JACKSONVILLE, Fla. – (February 12, 2014) – If you’re looking to show the man or lady of your dreams some loving with a sweet treat this Valentine’s Day, you’re not alone: the National Confectioners Association reports that 69 percent of Americans prefer gifts of confections over flowers on Valentine’s Day, with an estimated $1.6 billion spent on candy for the occasion.
The temptation to shower your sweetheart with edible delicacies on February 14 can present a special challenge when that special someone has diabetes—and there are 25.8 million adults in the U.S. who have been diagnosed with the disease.
But there’s no need to feel stymied just because your sweetheart has diabetes, says the American Association of Clinical Endocrinologists (AACE). A little bit of knowledge and planning can help show how much you care. Here are a few pointers to get you started:
Many people with diabetes have their blood sugar under control can occasionally satisfy their craving for sweets without disrupting their blood glucose levels by working a small portion into their daily food plan. It’s important to first ask if this is an option; if so, you can make a big impression while you show your love while making by purchasing a small quantity of high-end candies such as handmade truffles. Chocolate can be a better choice as the fat in chocolate causes it to be metabolized slower than other candy, meaning that blood sugar won’t elevate as quickly as with other sweets.
Some confectioners offer low-carb versions of Valentine’s favorites, which may allow your loved one to savor their sweets with less of an impact on blood sugar levels. Moderation is still key, as many “sugar-free” candies – and those labelled “low-carb” – still contain calories and also affect individuals’ blood glucose differently. Which brings us to tip number 2.
BEWARE OF HIDDEN DANGERS
Sugar is not the only substance that is bad for people with diabetes. Carbohydrates, particularly those that are refined carbs such as potatoes, white rice and substances containing white flour, such as bread and pasta, cause the blood glucose level to rise rapidly. So gifting your loved one with baked goods made with a sugar substitute, but also containing white flour is a no-no.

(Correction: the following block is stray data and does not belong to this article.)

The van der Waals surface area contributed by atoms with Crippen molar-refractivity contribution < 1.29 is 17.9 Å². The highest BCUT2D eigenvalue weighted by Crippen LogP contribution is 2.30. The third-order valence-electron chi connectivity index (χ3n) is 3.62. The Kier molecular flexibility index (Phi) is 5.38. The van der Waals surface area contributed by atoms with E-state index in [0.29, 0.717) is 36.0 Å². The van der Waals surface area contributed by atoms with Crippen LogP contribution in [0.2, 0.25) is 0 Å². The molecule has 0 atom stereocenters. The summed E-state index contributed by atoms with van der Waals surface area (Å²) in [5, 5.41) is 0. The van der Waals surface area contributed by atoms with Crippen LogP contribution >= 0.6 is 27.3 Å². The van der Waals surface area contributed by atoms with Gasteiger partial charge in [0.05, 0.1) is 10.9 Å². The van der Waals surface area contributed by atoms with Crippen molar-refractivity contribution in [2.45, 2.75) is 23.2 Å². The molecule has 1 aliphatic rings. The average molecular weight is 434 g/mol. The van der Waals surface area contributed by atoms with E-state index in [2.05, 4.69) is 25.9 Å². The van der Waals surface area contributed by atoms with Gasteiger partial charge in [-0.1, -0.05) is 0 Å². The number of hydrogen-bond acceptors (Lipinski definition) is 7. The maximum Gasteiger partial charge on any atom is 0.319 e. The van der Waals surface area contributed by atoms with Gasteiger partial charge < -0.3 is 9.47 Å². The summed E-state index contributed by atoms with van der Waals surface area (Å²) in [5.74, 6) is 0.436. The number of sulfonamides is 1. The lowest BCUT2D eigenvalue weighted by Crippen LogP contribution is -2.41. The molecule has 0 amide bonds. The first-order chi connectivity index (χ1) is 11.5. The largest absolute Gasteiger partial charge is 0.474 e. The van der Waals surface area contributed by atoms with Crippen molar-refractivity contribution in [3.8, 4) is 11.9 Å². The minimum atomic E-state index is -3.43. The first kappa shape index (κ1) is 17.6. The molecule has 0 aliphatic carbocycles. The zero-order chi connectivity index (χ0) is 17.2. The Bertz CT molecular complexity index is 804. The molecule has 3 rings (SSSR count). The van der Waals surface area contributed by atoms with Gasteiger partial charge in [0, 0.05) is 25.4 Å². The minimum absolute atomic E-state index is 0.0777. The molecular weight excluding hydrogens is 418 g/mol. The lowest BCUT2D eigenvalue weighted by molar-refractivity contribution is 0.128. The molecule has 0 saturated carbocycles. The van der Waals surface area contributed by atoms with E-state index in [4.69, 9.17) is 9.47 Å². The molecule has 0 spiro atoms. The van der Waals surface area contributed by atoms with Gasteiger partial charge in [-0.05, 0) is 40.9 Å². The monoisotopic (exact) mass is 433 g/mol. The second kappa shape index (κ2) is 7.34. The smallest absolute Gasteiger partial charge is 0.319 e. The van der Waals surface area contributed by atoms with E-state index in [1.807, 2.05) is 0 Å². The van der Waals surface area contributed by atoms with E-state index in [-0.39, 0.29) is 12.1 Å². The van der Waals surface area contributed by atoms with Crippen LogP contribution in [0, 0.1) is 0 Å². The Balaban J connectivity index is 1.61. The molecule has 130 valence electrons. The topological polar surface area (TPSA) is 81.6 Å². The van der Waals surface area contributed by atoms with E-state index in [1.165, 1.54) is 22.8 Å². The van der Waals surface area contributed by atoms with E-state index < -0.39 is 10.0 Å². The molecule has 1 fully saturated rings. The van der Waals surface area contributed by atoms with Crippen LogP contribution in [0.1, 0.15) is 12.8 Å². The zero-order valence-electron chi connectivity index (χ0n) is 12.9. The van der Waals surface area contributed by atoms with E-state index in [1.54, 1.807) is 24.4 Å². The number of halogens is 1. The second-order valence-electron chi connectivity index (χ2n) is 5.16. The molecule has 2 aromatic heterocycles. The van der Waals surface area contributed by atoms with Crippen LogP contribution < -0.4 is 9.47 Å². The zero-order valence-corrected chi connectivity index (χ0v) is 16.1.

Also, honey, corn syrup, maple syrup and agave nectar/syrup are high in sugar, even if they aren’t called “sugar.” And dried fruit can also be a pretty concentrated source of sugar, plus some commercial dried fruits have been sweetened with additional sugar.
THINK OUTSIDE THE (CANDY) BOX
Perhaps there’s no better way to show someone you love them than with a well-thought-out, home-cooked meal. Skip the reservations and long restaurant lines and whip up a delicious dinner that can be tailored to your loved one’s tastes as well as carbohydrate and sugar restrictions. The American Diabetes Association offers a number of recipes for tasty and healthy dishes, even dessert substitutions: http://www.diabetes.org/mfa-recipes/recipes/feature.html
Your valentine will love you for it!
(EDITOR’S NOTE: If you are interested in speaking with an endocrinologist to add to this story, please contact Amy Johnson at AACE, 904-404-4150 or email Amy at firstname.lastname@example.org)
About the American Association of Clinical Endocrinologists (AACE)
The American Association of Clinical Endocrinologists (AACE) represents more than 6,500 endocrinologists in the United States and abroad. AACE is the largest association of clinical endocrinologists in the world. The majority of AACE members are certified in endocrinology, diabetes and metabolism and concentrate on the treatment of patients with endocrine and metabolic disorders including diabetes, thyroid disorders, osteoporosis, growth hormone deficiency, cholesterol disorders, hypertension and obesity. For additional information, visit www.aace.com.